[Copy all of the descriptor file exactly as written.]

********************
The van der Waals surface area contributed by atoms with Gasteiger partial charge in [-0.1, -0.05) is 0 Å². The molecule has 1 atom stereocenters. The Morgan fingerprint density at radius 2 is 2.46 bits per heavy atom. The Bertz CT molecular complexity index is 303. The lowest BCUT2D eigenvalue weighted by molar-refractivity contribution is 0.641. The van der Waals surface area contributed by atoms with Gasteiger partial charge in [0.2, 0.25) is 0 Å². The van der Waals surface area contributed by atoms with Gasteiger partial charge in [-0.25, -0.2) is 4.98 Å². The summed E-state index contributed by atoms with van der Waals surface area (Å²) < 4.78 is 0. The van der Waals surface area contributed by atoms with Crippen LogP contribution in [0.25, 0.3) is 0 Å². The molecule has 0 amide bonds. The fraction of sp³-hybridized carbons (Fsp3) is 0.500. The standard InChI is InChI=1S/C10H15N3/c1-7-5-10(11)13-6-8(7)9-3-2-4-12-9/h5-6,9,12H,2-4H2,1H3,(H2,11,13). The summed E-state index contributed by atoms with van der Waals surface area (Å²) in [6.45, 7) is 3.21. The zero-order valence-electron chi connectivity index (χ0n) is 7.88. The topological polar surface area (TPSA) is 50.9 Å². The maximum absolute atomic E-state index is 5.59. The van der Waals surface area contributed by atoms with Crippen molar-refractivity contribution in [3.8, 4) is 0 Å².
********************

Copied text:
The van der Waals surface area contributed by atoms with Gasteiger partial charge in [-0.1, -0.05) is 0 Å². The molecule has 1 atom stereocenters. The Morgan fingerprint density at radius 2 is 2.46 bits per heavy atom. The Bertz CT molecular complexity index is 303. The lowest BCUT2D eigenvalue weighted by molar-refractivity contribution is 0.641. The van der Waals surface area contributed by atoms with Gasteiger partial charge in [0.2, 0.25) is 0 Å². The van der Waals surface area contributed by atoms with Gasteiger partial charge in [-0.25, -0.2) is 4.98 Å². The summed E-state index contributed by atoms with van der Waals surface area (Å²) < 4.78 is 0. The van der Waals surface area contributed by atoms with Crippen LogP contribution in [0.25, 0.3) is 0 Å². The molecule has 0 amide bonds. The fraction of sp³-hybridized carbons (Fsp3) is 0.500. The standard InChI is InChI=1S/C10H15N3/c1-7-5-10(11)13-6-8(7)9-3-2-4-12-9/h5-6,9,12H,2-4H2,1H3,(H2,11,13). The summed E-state index contributed by atoms with van der Waals surface area (Å²) in [6.45, 7) is 3.21. The zero-order valence-electron chi connectivity index (χ0n) is 7.88. The topological polar surface area (TPSA) is 50.9 Å². The maximum absolute atomic E-state index is 5.59. The van der Waals surface area contributed by atoms with Crippen molar-refractivity contribution in [3.8, 4) is 0 Å².